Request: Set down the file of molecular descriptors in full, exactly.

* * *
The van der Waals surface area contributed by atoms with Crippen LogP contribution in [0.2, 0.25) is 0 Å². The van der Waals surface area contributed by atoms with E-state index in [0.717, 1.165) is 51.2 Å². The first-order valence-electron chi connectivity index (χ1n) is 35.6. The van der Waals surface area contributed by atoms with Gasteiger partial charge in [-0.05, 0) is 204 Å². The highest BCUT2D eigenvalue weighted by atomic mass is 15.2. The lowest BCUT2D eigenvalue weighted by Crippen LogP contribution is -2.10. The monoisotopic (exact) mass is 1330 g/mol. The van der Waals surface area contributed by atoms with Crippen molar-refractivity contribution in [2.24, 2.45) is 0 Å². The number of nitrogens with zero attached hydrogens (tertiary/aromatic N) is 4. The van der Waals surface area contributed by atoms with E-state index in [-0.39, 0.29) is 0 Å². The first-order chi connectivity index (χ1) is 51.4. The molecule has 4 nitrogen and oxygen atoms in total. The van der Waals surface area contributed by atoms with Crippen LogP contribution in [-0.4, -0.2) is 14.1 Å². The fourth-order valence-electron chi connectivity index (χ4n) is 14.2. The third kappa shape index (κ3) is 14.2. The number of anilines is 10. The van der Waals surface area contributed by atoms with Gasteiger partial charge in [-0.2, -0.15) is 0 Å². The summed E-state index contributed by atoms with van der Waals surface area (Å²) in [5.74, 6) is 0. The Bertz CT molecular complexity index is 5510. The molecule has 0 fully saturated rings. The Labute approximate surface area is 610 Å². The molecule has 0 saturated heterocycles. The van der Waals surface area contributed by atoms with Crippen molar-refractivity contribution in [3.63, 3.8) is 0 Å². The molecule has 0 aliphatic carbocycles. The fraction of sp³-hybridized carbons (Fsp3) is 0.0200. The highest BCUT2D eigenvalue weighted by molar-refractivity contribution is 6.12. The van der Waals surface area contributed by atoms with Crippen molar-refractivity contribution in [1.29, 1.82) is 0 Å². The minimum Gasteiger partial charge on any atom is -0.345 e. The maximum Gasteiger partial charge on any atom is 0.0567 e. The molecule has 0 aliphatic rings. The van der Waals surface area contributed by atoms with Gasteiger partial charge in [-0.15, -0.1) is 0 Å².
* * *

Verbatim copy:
The van der Waals surface area contributed by atoms with Crippen LogP contribution in [0.2, 0.25) is 0 Å². The van der Waals surface area contributed by atoms with E-state index in [0.717, 1.165) is 51.2 Å². The first-order valence-electron chi connectivity index (χ1n) is 35.6. The van der Waals surface area contributed by atoms with Gasteiger partial charge in [-0.05, 0) is 204 Å². The highest BCUT2D eigenvalue weighted by atomic mass is 15.2. The lowest BCUT2D eigenvalue weighted by Crippen LogP contribution is -2.10. The monoisotopic (exact) mass is 1330 g/mol. The van der Waals surface area contributed by atoms with Crippen molar-refractivity contribution in [2.24, 2.45) is 0 Å². The number of nitrogens with zero attached hydrogens (tertiary/aromatic N) is 4. The van der Waals surface area contributed by atoms with E-state index in [-0.39, 0.29) is 0 Å². The first-order chi connectivity index (χ1) is 51.4. The molecule has 4 nitrogen and oxygen atoms in total. The van der Waals surface area contributed by atoms with Crippen LogP contribution in [-0.4, -0.2) is 14.1 Å². The fourth-order valence-electron chi connectivity index (χ4n) is 14.2. The third kappa shape index (κ3) is 14.2. The number of anilines is 10. The van der Waals surface area contributed by atoms with Gasteiger partial charge in [-0.2, -0.15) is 0 Å². The summed E-state index contributed by atoms with van der Waals surface area (Å²) in [5.74, 6) is 0. The Bertz CT molecular complexity index is 5510. The molecule has 0 fully saturated rings. The Labute approximate surface area is 610 Å². The molecule has 0 saturated heterocycles. The van der Waals surface area contributed by atoms with Crippen molar-refractivity contribution in [3.63, 3.8) is 0 Å². The molecule has 0 aliphatic carbocycles. The fraction of sp³-hybridized carbons (Fsp3) is 0.0200. The highest BCUT2D eigenvalue weighted by molar-refractivity contribution is 6.12. The van der Waals surface area contributed by atoms with Crippen molar-refractivity contribution in [1.29, 1.82) is 0 Å². The minimum Gasteiger partial charge on any atom is -0.345 e. The maximum Gasteiger partial charge on any atom is 0.0567 e. The molecule has 0 aliphatic rings. The van der Waals surface area contributed by atoms with Gasteiger partial charge in [-0.15, -0.1) is 0 Å².